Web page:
This movie with its Cinerama glory deserves a place on the shelf of video collectors involved with American cinema culture. If one wants to buy this movie on DVD, opt for the earlier edition with the booklet. I noticed the DVDs (having the same exact imagery) have four negatives: the extremely wide screen image is only letterboxed and not anamorphic DVD, the theatrical 7-track audio has been degraded to 4-channel matrix-encoded Dolby audio, the DVD picture image suffers from film scratches and dirt, and Ted Turner's logo appears BETWEEN the prologue overture and the beginning of the film. Nevertheless, the great music is worth the price, alone. I was never a fan of the movie, but it was one of the single most ambitious film projects ever and cost a fortune! This film is a crucial landmark of a cultural evolution in American cinema and any collector serious about American film culture needs this DVD. Of course, the great John Ford directed one segment, but also the famous Henry Hathaway and George Marshall directed their segments of this film.
An interesting part of the documentary focuses on the ideas and investments behind the three-camera Cinerama format and three-screen Super Cinerama theater used for this film. Despite the success, only two fictional films used the three-, angled-screen Cinerama format: this movie and "the Wonderful World of the Brothers Grimm" (1962), the George Pal stop-motion extravaganza. Cinerama was next re-formulated into a single camera process for a curved screen using a 65mm image on Ultra Panavision 70 film, and these newer camera processes weighed a lot less than the original Cinerama cameras. The first film made in the latter process was a comedy, "It's a Mad, Mad, Mad, Mad World" (1963) and, according to that DVD, the carpet had been laid in the first of the new single curved-screen Super Cinerama theaters only three days before this comedy's release. The re-formulated Cinerama/Ultra Panavision 70 cameras were so light, Director John Frankenheimer had them mounted onto Formula Three racecars (dressed as Formula One cars) for his 1966 film, "Grand Prix."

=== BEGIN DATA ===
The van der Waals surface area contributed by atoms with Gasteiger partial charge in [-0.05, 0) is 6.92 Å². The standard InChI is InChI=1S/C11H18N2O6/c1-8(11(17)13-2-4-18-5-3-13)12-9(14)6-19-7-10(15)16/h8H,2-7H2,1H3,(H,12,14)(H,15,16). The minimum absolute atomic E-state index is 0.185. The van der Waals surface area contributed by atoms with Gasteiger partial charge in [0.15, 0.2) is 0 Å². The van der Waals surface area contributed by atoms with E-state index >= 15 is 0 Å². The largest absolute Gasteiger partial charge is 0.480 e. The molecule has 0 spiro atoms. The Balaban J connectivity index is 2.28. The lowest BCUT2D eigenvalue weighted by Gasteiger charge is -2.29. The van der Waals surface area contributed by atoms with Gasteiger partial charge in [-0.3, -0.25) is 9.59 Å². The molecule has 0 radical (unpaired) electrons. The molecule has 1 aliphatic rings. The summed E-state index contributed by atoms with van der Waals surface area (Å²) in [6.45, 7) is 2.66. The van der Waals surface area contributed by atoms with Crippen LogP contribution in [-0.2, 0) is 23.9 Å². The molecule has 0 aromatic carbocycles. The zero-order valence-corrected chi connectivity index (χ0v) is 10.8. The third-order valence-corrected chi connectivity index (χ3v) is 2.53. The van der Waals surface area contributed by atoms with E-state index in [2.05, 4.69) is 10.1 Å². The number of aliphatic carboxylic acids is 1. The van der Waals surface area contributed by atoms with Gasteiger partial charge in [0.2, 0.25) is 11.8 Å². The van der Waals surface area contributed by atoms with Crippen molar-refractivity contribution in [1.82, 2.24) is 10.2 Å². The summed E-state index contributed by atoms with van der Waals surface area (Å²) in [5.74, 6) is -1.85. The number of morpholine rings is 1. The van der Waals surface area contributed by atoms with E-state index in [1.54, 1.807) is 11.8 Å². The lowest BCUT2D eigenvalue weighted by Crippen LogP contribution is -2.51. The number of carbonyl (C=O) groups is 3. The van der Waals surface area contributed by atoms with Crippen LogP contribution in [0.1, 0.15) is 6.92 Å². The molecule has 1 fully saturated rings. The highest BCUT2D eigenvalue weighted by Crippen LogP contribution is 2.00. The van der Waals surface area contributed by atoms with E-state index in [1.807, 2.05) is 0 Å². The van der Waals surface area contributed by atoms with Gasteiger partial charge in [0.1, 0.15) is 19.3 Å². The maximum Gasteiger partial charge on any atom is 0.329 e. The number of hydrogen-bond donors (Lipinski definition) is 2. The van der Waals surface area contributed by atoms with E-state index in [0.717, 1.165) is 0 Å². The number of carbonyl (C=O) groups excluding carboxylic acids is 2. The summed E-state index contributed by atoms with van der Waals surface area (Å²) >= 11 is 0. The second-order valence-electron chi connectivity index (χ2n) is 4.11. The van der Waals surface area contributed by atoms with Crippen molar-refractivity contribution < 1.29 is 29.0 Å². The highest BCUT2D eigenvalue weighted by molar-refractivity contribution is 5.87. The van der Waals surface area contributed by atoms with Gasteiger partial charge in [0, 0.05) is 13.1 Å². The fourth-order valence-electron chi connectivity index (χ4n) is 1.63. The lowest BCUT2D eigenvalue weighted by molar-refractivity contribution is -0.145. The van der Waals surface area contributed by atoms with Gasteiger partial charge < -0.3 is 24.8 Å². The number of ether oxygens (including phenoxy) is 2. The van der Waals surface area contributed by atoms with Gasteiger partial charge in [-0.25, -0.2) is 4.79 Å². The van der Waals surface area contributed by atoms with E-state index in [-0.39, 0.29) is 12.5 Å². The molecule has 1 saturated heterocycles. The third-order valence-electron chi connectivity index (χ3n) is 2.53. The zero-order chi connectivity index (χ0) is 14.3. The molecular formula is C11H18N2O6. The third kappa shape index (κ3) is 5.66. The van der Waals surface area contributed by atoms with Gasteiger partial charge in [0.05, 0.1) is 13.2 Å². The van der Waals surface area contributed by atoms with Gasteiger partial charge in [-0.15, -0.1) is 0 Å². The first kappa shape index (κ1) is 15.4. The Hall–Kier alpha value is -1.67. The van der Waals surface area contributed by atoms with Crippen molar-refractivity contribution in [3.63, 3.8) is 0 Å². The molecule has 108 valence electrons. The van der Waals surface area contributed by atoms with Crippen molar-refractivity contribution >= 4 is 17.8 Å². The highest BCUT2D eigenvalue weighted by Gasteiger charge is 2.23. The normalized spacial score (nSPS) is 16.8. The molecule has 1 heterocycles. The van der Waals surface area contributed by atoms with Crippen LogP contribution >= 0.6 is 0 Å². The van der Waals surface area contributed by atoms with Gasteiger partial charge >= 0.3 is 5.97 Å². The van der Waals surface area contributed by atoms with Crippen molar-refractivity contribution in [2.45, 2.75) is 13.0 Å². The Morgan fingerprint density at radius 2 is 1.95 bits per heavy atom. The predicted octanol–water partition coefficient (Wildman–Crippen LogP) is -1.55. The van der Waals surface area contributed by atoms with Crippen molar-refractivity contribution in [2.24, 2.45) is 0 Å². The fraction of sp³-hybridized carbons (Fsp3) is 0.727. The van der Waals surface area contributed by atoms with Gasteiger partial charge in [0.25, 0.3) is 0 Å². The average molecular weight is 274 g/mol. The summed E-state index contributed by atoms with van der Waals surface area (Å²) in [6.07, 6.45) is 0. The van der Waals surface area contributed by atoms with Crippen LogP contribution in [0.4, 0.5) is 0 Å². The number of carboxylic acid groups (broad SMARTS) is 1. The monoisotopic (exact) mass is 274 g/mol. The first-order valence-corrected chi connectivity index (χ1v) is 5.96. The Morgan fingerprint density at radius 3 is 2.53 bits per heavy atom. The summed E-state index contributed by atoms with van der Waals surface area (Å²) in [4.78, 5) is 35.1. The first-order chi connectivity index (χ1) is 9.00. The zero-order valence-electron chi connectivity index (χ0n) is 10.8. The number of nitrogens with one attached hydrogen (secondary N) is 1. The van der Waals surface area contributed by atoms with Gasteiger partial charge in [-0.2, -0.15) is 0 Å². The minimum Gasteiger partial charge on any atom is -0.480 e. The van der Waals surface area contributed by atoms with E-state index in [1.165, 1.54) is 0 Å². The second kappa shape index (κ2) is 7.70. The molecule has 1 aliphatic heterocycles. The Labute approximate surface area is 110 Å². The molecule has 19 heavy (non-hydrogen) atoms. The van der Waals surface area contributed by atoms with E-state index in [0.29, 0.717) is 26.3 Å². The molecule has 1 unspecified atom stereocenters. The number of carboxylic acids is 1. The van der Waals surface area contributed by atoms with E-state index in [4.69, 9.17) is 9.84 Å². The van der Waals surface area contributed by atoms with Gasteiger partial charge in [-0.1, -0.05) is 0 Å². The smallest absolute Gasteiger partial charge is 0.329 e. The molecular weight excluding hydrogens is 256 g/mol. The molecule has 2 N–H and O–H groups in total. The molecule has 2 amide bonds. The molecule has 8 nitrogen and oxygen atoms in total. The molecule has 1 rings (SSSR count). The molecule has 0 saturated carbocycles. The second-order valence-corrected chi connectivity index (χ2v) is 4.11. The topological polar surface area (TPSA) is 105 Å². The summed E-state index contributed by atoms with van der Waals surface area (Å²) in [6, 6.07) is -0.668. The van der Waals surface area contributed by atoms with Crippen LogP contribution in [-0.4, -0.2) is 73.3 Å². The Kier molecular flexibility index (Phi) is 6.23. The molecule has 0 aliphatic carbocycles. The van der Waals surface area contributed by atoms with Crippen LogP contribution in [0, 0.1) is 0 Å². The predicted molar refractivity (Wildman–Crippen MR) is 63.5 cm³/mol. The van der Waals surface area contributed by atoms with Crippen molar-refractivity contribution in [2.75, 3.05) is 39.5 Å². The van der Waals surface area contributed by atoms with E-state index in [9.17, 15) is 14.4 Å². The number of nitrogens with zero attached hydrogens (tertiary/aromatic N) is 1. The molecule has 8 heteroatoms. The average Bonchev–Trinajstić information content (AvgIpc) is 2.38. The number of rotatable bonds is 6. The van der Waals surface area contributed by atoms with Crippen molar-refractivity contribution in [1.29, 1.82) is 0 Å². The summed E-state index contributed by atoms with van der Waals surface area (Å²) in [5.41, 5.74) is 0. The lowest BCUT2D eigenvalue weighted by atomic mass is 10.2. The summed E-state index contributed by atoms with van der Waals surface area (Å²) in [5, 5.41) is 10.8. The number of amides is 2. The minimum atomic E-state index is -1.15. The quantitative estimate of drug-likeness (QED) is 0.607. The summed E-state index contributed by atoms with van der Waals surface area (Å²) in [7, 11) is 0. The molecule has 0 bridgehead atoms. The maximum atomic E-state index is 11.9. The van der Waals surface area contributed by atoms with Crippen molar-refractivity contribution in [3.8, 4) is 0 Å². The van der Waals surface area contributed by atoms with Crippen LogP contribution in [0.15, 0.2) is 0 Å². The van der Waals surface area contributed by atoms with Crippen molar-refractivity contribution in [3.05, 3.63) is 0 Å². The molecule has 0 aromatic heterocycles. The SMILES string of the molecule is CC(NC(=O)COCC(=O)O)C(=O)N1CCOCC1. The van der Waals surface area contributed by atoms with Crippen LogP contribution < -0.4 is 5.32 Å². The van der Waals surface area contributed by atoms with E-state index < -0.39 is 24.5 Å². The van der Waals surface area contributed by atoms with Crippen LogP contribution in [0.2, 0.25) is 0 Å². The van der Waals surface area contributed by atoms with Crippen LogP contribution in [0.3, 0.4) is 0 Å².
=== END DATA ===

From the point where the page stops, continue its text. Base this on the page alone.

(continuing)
The most critically acclaimed and remembered film made for Cinerama three-screen OR curved-screen theaters was "2001: a Space Odyssey" (1968). Read Roger Ebert's website reviews of this movie. Both, Ebert's original review from 1968 and the review from its re-release of 1997 appear on his website.
Movies made before 1952 were predominantly black and white. Because studios blamed theater ticket sale diminishment on television, film studios either invented new technologies or reinvented existing ones such as Cinerama, which at least appears very similar to Abel Gance's use of three camera images during the battle scenes of his 1927 silent epic, "Napoleon." Some of the fads blossoming during the `50s and `60s and remaining today are the use of Cinemascope anamorphic lenses, wide-screen panoramic films, color photography, epic plots, large-budget movies, multi-track stereophonic audio, and other artistic special effects. Some of the fads not quite permanent were stop motion animation like the works of Ray Harryhausen, loud musicals, "3-D" movies, and Cinerama.
However, some ideological remnants of the Super Cinerama remain with another distant format: IMAX. Both processes use curved screens about 110-feet wide although an IMAX screen is dome-shaped because it is twice as high, they both use at least 6 discrete tracks of audio, and they both use theaters specifically designed for exhibitions using their processes.